- Observable signs of serious depression include extremely low mood, social withdrawal, disrupted appetite and sleep, failure to carry out typical daily activities, and verbal expressions of hopelessness and pessimism.
- Increased use of alcohol and/or other substances.
- Emotional reactivity, such as marked irritability, outbursts of extreme anger, or intense crying episodes.
- An increase in impulsive or risk-taking behavior.
- Taking about suicide or expressing a wish to die.
- Signs a person may be developing a suicide plan include giving away belongings and/or money and obtaining lethal means such as a gun.
- What to Do
It is important to remember that talking to someone about your worries will not push him or her to attempt suicide. Although it can be very anxiety-provoking to talk to someone about your concerns, it is so important to do so. You may be the only one who says anything, or the only one who even notices all of the warning signs. Expressing your worry may make all of the difference. Following are some suggestions for talking to a friend about your concerns.
- Be honest and sincere. Describe as concretely as possible the signs you have noticed. Clearly express your desire to help.
- Ask your friend about what he or she has been going through. Show you are ready to listen, and you are not afraid to hear or talk about difficult topics including suicide.
Note: Do NOT minimize your friend's experience or emotional pain with statements such as "People get through much worse things than that." If you are unsure what to say, just validate what your friend is feeling. For example, "I can see you're in so much pain right now."
- Be Direct. Ask your friend about suicidal thoughts and plans. Remember – talking about it will not push someone to do it. Ask about specific plans, as well as the access to carrying out those plans.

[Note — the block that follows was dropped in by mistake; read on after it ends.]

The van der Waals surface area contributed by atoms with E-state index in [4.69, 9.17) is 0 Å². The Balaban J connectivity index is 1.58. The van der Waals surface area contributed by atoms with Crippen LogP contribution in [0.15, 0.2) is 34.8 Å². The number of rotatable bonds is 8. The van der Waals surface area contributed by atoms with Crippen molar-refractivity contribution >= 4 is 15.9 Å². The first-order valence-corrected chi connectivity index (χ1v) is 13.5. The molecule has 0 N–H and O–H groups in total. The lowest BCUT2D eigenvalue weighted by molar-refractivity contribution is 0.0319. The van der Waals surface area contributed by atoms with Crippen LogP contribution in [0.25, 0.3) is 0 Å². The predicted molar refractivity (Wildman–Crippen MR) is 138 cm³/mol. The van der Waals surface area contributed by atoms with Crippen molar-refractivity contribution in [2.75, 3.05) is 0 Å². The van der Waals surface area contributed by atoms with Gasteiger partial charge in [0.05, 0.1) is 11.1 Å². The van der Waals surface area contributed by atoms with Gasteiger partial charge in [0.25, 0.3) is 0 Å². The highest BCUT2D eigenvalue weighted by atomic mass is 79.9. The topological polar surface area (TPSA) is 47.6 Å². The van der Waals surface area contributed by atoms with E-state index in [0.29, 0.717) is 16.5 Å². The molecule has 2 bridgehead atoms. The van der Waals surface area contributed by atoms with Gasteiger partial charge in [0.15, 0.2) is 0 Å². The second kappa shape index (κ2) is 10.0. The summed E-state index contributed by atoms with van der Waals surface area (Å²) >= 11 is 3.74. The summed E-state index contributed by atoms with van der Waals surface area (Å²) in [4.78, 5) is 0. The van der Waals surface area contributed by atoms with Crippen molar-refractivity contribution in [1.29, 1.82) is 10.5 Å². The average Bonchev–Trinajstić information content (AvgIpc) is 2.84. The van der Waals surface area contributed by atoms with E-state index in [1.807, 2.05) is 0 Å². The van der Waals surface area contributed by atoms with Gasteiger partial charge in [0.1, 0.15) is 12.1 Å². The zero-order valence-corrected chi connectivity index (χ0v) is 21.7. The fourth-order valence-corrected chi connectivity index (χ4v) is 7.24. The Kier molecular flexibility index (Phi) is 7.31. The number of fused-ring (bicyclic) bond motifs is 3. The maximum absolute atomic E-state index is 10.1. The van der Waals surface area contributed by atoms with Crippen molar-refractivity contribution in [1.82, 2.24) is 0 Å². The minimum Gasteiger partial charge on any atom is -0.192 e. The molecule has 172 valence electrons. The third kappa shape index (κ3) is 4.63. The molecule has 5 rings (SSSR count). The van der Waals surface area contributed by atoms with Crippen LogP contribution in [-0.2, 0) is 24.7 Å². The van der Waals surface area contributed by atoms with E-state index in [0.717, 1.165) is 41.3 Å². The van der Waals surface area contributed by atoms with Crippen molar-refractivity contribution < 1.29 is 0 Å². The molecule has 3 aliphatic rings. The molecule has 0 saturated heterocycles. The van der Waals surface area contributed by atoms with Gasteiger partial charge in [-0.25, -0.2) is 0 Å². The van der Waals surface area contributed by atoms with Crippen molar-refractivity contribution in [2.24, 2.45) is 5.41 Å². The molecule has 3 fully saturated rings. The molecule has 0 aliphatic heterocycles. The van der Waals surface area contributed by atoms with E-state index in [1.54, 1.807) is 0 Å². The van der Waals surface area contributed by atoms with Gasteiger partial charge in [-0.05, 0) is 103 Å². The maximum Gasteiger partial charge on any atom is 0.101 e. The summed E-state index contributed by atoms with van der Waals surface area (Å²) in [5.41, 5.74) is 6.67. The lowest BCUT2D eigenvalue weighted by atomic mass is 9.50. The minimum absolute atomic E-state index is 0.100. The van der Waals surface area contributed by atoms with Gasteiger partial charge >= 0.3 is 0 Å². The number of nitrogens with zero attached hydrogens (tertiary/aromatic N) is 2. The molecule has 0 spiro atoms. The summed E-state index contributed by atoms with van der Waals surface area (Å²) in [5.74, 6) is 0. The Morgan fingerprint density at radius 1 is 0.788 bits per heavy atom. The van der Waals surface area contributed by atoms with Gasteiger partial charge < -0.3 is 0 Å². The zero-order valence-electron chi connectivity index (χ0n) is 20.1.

- Ask about treatment. Ask your friend whether he or she is seeing a therapist, whether at CAPS, in the Middletown area, or in their home community. Ask about medication, and whether he or she has been taking it.
- Access help. Encourage your friend to call CAPS or PSafe. Offer to make the call yourself. Offer to walk your friend to CAPS and to wait with him or her, or even to sit in on the initial appointment. If you think the situation may be an emergency, call CAPS or PSafe yourself, even if your friend does not want you do to so. Do your best not to leave the person alone while you access help.
Counseling and Psychological Services is open Monday through Friday from 8:30 AM to 4:30 PM. We will directly assist with emergencies during these hours. We are also available after-hours to respond to emergency situations. Please call 860.685.2910 and leave your message with the answering service. The on-call clinician will call you back shortly.
- The following links provide additional suicide prevention resources:
Data referenced in this section have been reported by the Suicide Prevention Resource Center, the National Institute of Mental Health, and the American Foundation for Suicide Prevention.